Traveling can be stressful, especially if you're a rookie. Take it from a girl who hadn't left the US for the first time until 2013. I have also dreaded and avoided layovers like some kind of plague. Luckily, traveling is like anything else, the more you do it, the easier it becomes. Since meeting, dating, and marrying my British husband, I have spent a lot more miles in the sky, and therefore have eased the anxiety of traveling (kinda). I am still fairly neurotic about being at the airport in enough time, and would probably die if I missed a flight so the idea of LEAVING the airport during a layover was VERY unsettling to me. I was recently traveling to New York's JFK airport from Manchester airport in the UK and had a 5-hour layover in Copenhagen, Denmark. This was the first time I'd ever had a layover for long enough that I could even consider venturing out, but with a little research and advice from friends, I did it! Here's what I did with my 5-hour layover in Copenhagen.
Landing in Copenhagen
The Copenhagen airport is very easy to navigate and in case you're wondering...they all know/speak English, so no need to feel intimidated by a language barrier. The airport employees were some of the friendliest and most helpful people I've ever met. Example: The customs officer actually wrote down the name of the train station I should get off at when leaving the airport during my layover.
When flying with layovers, it's not that uncommon to have to switch airlines in the city you are laying over in. In my case, I was on a flight with SAS from Manchester to Copenhagen and transferred to a Norwegian Airlines flight to take me from Copenhagen to New York. These are often times "sister" airlines or airlines that have partnered. If you find yourself in this situation, be aware that you will need to pick up your luggage at baggage claim in the city you are laying over in, and physically take it to the baggage-drop off/check-in desk at the second airline you will be traveling with. This does eat into your layover time slightly, so account for that when making plans. If you are only traveling with one airline, they will transfer your bags to your connecting flight for you (bonus).
Once you have gone through customs and taken care of your baggage (if necessary) you can chose to stow any carry-on luggage or extra bags, like a backpack, in lockers that are made available just outside of the airport located at the entrance to the parking garage. You will need a debit/credit card in able to do this. There is a slight chance that it may deny your card if you have security settings that flag usage in foreign countries (TIP: you should always call you bank before traveling to let them know the cities you will be traveling to and the dates in which you are traveling to ensure you won't have the annoying and embarrassing moment when your card is declined).
Leaving the Airport
You can catch the Metro Station from Terminal 3, where you buy your metro ticket from a kiosk. Tickets are charged by how far you are traveling. You will most likely want to get off at Kongens Nytorv, which puts you in the center of shopping and a short walk from restaurants and the infamous row of colored buildings along the canal. This journey is 8 stops on the metro and will take about 14 minutes. A Ticket will cost you DDK 34.50 or just under $5, one-way. I brought a small amount of Danish Krone with me incase I needed cash for anything, which in the end,I didn't, so I used it to pay for my lunch, as I'd have no use for it once I left. Keep in mind, this is an expensive city and a coffee will likely cost you around $6...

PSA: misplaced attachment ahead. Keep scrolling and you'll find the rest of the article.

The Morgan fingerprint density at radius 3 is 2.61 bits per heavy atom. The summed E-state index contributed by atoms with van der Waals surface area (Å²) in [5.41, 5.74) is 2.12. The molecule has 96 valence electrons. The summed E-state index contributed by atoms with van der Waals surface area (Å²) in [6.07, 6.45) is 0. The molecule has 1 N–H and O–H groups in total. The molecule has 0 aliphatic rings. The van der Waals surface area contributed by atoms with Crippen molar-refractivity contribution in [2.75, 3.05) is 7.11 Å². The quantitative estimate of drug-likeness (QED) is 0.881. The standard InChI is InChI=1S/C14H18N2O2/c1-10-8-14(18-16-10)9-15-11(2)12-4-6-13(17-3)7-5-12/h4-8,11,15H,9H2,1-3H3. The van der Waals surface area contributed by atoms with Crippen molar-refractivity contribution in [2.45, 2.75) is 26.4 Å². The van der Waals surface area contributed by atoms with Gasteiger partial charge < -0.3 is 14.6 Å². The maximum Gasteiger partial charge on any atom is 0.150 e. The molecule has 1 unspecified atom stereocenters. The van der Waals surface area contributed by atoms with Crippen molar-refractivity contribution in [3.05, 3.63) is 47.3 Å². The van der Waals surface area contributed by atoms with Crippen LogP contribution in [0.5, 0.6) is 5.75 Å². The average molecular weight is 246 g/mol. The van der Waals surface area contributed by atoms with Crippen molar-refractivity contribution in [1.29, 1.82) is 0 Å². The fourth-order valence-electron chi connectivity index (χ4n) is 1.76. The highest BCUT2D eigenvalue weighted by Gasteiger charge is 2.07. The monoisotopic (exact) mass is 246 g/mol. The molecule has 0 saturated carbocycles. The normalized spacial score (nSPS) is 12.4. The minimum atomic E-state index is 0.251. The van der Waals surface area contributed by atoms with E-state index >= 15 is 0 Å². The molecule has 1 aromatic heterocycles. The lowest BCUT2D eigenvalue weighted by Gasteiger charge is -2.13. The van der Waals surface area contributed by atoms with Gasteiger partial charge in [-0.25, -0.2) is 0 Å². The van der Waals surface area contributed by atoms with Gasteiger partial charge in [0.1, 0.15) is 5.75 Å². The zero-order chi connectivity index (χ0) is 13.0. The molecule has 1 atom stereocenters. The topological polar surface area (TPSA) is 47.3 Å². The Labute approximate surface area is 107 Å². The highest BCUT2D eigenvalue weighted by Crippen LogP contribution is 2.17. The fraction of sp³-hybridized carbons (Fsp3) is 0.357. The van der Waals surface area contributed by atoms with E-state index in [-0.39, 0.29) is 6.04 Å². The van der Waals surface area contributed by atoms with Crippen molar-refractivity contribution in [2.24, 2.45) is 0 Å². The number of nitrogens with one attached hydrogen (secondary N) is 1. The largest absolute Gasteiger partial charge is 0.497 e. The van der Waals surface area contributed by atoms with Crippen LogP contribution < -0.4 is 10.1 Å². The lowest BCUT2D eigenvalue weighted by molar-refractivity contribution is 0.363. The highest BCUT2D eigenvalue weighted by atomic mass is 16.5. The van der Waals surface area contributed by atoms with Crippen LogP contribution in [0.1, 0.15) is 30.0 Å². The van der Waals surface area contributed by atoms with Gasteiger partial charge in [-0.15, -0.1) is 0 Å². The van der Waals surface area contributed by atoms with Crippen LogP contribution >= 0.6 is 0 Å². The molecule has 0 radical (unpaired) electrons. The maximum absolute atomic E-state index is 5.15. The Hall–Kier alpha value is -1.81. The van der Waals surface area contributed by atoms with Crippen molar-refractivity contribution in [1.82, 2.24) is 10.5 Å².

When you get off the train at Kongens Nytorv, you will be smack dab in the middle of lots of shopping. This can be a great way to kill some time and explore only a short distance from the metro if you're feeling nervous about venturing too far. I skipped the shopping (you can shop anywhere!) and made my way to the row of colorful buildings. I took my time walking on both sides of the canal, stopping periodically to take photos, before I decided to stop for some lunch. I picked the restaurant at random and am not sure that any along this strip are all that different from one another. What I really enjoyed was that even though it was an overcast and slightly rainy and cold day, the outdoor seating was still set up with umbrellas and heat lamps. I recommend this option so that you can fully absorb your surroundings!
I decided to head back towards the airport after lunch, as it had started to rain. I still had maybe about 45 minutes to explore but figured I wouldn't push my luck. The walk back to the metro station from the colorful buildings is about a 7 minute walk. You can buy your return ticket at a kiosk in the station. You want to get on the line headed towards the airport (yellow line), which is the last stop named Lufthaven. Again, this journey is only about 14 minutes. Once you arrive back at the airport, don't forget to pick up anything you may have placed in a locker. Then the rest of your airport experience is business as usual and you're on your way to your final destination! I realize I didn't DO a whole lot during this layover, but I hope you can find it of some use to help guide your decision to venture out in Copenhagen, whether it's for a layover or a few day trip. I know there are many other things to see and experience!
Been to Copenhagen and have more tips? Be sure to share them by commenting!